Yepocapa

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San Pedro Yepocapa
Apocapa
Yepocapa
Municipality and town of Guatemala
San Pedro Yepocapa is located in Guatemala
San Pedro Yepocapa
San Pedro Yepocapa
San Pedro Yepocapa is located in Chimaltenango
San Pedro Yepocapa
San Pedro Yepocapa
Coordinates: 14°30′N 90°57′W / 14.500°N 90.950°W / 14.500; -90.950
Country  Guatemala
Department Vlagchimaltenango.gif Chimaltenango
Government
 • Type Municipal
 • Mayor (2016-2020) Bernabé Ajín Vicente[1]
Area[2]
 • Total 84 sq mi (217 km2)
Elevation 4,600 ft (1,400 m)
Population (2011)[3]
 • Total 31,520
Time zone Central Time (UTC+6)
Climate Am

Yepocapa -also known as San Pedro Yepocapa is a municipality in the Chimaltenango department of Guatemala. It is located at the bottom of Volcán de Fuego, which has destroyed the town several times, the latest on 14 October 1974.[4]

History[edit]

San Pedro Yepocapa has its origins in the times before the Spanish conquest of Guatemala; originally the town was right next to Volcán de Fuego, but it had to be moved to a different location because of the numerous eruptions of it. Spanish soldier Antonio de Guzmán is credited with being the one that found the town when the conquistadors arrived in the 1520s.

Spanish colony: Franciscan doctrine[edit]

After the Spanish conquest of Guatemala the town was in charge of the franciscans, who had convents and doctrines in the area covered by the modern departaments of Sacatepéquez, Chimaltenango, Sololá, Quetzaltenango, Totonicapán, Suchitepéquez and Escuintla. The "Provincia del Santísimo Nombre de Jesús" (English:"Province of the most Holy Name of Jesus"), as the Franciscan area was called back then, reached up to 24 convents by 1700.[5]

The franciscans tried to have daily religious teaching for 6 year old girls and older starting at 2:00 pm and for boys of the same age starting at sunset; the class lasted for 2 hours and consisted on memorizing the church teaching and prayers and to make some exercises with the catechism and it was run by a priest or by elder natives, called "fiscales".[6] Adults attended Mass every Sunday and holiday and after mass, there were religious teachings in their own language.[6]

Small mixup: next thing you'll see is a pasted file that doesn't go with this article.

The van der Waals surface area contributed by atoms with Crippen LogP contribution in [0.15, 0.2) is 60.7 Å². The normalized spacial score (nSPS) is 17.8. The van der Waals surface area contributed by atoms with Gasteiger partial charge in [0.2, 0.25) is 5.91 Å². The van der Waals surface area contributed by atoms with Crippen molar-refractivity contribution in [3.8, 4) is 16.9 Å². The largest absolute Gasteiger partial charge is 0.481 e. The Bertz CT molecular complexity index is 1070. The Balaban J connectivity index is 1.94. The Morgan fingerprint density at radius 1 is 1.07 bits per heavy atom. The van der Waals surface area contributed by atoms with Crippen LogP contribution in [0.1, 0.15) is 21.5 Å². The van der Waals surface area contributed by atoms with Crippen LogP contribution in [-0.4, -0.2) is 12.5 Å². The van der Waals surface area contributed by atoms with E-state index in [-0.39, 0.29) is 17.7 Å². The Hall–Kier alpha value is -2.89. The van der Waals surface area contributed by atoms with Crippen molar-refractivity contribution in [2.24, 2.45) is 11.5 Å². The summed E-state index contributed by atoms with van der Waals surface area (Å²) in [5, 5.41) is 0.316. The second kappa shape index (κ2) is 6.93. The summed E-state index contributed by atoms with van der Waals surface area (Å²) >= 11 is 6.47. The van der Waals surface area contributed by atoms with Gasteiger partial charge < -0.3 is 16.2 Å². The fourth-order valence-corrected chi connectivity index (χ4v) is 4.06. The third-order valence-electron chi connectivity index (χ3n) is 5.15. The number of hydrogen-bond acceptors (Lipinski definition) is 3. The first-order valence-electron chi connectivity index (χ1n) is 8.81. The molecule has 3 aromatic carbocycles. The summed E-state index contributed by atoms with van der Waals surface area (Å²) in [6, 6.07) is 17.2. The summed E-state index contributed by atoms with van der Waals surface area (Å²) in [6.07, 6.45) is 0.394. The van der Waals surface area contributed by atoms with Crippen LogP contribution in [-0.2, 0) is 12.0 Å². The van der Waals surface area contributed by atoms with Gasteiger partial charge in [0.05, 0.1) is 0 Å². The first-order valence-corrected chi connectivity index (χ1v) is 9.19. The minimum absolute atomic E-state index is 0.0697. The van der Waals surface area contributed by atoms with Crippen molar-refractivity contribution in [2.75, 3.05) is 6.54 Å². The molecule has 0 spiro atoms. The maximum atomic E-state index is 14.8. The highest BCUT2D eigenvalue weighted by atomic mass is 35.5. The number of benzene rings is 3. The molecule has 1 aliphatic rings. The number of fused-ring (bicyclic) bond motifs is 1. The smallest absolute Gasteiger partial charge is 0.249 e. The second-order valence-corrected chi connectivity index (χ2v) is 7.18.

Lent was a time of the year when the friars prepared the natives thoroughly, using their own language to accomplish their goals; every Friday of Lent there was a procession following the Rosary steps all the way to the Calvary temple.[7]

A document from Franciscan friar Francisco de Zuaza written on 8 July 1686, found in the Archdiocese of Guatemala archives and made public in 1944, describes Franciscan convents and doctrines in Guatemala and regarding the Acatenango convent says: "There is another visit town, named San Pedro Yepocapa, which is 16 km from the convent, on the way to the sea shore, on badly maintained road. The temperature of this town is warm because it is close to the coast".[8]

In 1754, as part of the borbon reforms, the Franciscans where forced to gave their doctrines to the secular clergy.[9]

After independence from Spain[edit]

When the State of Guatemala was created on 11 October 1825, after independence from Spain, San Pedro Yepocapa was established as town, and then was raised to a municipality of the Chimaltenango District by a decree from 12 September 1839.[8] By 1880 already had a population a little over a thousand focused mainly on agricultural activities.

1974 Volcán de Fuego eruption[edit]

Main article: Volcán de Fuego
The 1974 Volcán de Fuego eruption partially destroyed San Pedro Yepocapa.
Towns impacted by the 1974 eruption.[4]